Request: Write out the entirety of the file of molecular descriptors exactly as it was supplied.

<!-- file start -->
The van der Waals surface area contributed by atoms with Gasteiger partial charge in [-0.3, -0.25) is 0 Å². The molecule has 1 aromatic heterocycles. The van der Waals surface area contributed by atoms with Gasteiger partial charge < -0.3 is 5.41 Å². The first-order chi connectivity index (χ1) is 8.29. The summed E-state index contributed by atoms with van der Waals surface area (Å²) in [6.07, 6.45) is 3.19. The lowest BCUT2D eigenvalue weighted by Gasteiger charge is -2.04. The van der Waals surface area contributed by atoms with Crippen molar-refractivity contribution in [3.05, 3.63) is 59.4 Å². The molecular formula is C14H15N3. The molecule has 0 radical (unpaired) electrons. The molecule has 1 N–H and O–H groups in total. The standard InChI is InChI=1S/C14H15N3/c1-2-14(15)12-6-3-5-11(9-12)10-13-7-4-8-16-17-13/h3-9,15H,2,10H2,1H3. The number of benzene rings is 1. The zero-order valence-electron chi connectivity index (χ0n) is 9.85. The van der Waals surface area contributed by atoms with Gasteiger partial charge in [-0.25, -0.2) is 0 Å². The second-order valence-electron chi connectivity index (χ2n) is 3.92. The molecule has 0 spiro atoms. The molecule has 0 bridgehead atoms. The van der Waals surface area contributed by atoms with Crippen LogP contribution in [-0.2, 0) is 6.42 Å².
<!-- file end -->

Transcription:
The van der Waals surface area contributed by atoms with Gasteiger partial charge in [-0.3, -0.25) is 0 Å². The molecule has 1 aromatic heterocycles. The van der Waals surface area contributed by atoms with Gasteiger partial charge < -0.3 is 5.41 Å². The first-order chi connectivity index (χ1) is 8.29. The summed E-state index contributed by atoms with van der Waals surface area (Å²) in [6.07, 6.45) is 3.19. The lowest BCUT2D eigenvalue weighted by Gasteiger charge is -2.04. The van der Waals surface area contributed by atoms with Crippen molar-refractivity contribution in [3.05, 3.63) is 59.4 Å². The molecular formula is C14H15N3. The molecule has 0 radical (unpaired) electrons. The molecule has 1 N–H and O–H groups in total. The standard InChI is InChI=1S/C14H15N3/c1-2-14(15)12-6-3-5-11(9-12)10-13-7-4-8-16-17-13/h3-9,15H,2,10H2,1H3. The number of benzene rings is 1. The zero-order valence-electron chi connectivity index (χ0n) is 9.85. The van der Waals surface area contributed by atoms with Gasteiger partial charge in [-0.25, -0.2) is 0 Å². The second-order valence-electron chi connectivity index (χ2n) is 3.92. The molecule has 0 spiro atoms. The molecule has 0 bridgehead atoms. The van der Waals surface area contributed by atoms with Crippen LogP contribution in [-0.2, 0) is 6.42 Å².